Adoption Tips

The first few days are exciting for you and your new dog. Your dog may be confused about the new surroundings and what to expect from you. Setting up clear structure for your dog will be important in making the transition as easy as possible.  Please contact us with any questions or concerns. The following tips may help the transition with your new dog/puppy.

Before You Bring Your Dog Home:

  • Decide on a place where your dog will be spending most of his time. This is often a stressful time for the new dog due to change of environment and may forget any housebreaking (if any) he’s learned.
    • A room with a tile floor will work best for easy clean-up.
  • We highly recommend crate training your dog.
    • If you choose to crate train be sure to have a crate set-up and ready to go for when you bring your new dog home. Let us know if you need more info about crate training your dog.
  • Dog-proof the area where your dog will spend most of his time.
    • remove or tape loose cords to baseboards
    • store household chemicals out of reach
    • remove plants, rugs, and breakables 
    • install baby gates
  • Get a collar and an ID tag with your phone number on it

Upon arrival:

  • Take the dog to his potty area immediately and spend a good amount of time there so he will get used to the area and relieve himself.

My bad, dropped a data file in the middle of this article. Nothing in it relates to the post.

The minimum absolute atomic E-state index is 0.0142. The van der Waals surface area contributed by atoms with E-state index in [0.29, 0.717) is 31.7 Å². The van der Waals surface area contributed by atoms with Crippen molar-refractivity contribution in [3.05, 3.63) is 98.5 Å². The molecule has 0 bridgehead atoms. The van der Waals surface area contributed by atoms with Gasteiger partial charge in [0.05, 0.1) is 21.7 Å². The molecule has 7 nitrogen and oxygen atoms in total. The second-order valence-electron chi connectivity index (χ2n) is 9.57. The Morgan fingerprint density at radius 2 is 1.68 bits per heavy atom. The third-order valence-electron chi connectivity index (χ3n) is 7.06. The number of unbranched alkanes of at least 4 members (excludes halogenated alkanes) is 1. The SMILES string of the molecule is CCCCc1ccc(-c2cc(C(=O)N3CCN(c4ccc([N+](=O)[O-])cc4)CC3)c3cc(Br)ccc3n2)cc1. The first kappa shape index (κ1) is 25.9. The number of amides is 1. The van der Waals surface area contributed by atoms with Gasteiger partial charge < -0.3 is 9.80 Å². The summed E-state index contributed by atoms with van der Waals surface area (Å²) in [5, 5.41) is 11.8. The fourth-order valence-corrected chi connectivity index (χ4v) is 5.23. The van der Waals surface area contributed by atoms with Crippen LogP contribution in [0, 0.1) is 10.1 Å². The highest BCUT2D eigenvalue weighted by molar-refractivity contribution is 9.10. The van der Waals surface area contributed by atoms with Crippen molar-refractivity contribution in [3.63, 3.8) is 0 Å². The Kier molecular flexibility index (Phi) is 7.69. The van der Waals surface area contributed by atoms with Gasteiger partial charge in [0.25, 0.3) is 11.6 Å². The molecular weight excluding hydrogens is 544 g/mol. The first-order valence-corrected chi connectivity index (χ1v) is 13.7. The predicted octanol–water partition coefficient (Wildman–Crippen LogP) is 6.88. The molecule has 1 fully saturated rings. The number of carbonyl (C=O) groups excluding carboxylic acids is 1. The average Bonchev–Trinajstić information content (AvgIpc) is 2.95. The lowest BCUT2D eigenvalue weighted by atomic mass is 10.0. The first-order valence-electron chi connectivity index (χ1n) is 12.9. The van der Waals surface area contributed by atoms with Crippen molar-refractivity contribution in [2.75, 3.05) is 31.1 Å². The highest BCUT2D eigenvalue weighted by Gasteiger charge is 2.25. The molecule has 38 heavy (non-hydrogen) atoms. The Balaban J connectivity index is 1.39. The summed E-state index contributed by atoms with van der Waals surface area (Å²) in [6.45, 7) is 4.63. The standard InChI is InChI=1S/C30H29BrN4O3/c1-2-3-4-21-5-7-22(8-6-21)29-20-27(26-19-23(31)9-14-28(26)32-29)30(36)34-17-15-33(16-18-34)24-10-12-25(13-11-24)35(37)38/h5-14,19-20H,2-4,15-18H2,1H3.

• Be prepared for accidents. Coming into a new home can cause the most housebroken dog to have accidents, so be ready just in case.
  • Give your dog time to acclimate to your home and family . Make sure children know how to approach the dog without overwhelming him
  • For the first few days, remain calm and quiet around your dog. Not only will this allow your dog to settle in easier, it will give you more one-on-one time to get to know him and his likes/dislikes..
  • To avoid stomach upset, feed your dog the same food he has been eating.
    • If you wish to switch to a different brand, do so over a period of two weeks by adding one part new food to three parts of the old for five days, switch to half new/half old food for 5 days, and then one part old to three parts new food for 5 days

Following Weeks:

  • You may not see your dog’s true personality for several weeks after adoption. Your dog may be a bit uneasy at first as he gets to know you. Be patient and understanding while also keeping to the schedule for feeding, walks, etc. This schedule will show your dog what is expected of him as well as what he can expect from you.
  •  You may wish to take your dog to group training classes. This will help with basic obedience and socialization.
  • If you encounter behavior issues you are unfamiliar with, ask your veterinarian or rescue for a trainer recommendation. Select a trainer who uses positive-reinforcement techniques to help you and your dog overcome these behavior obstacles.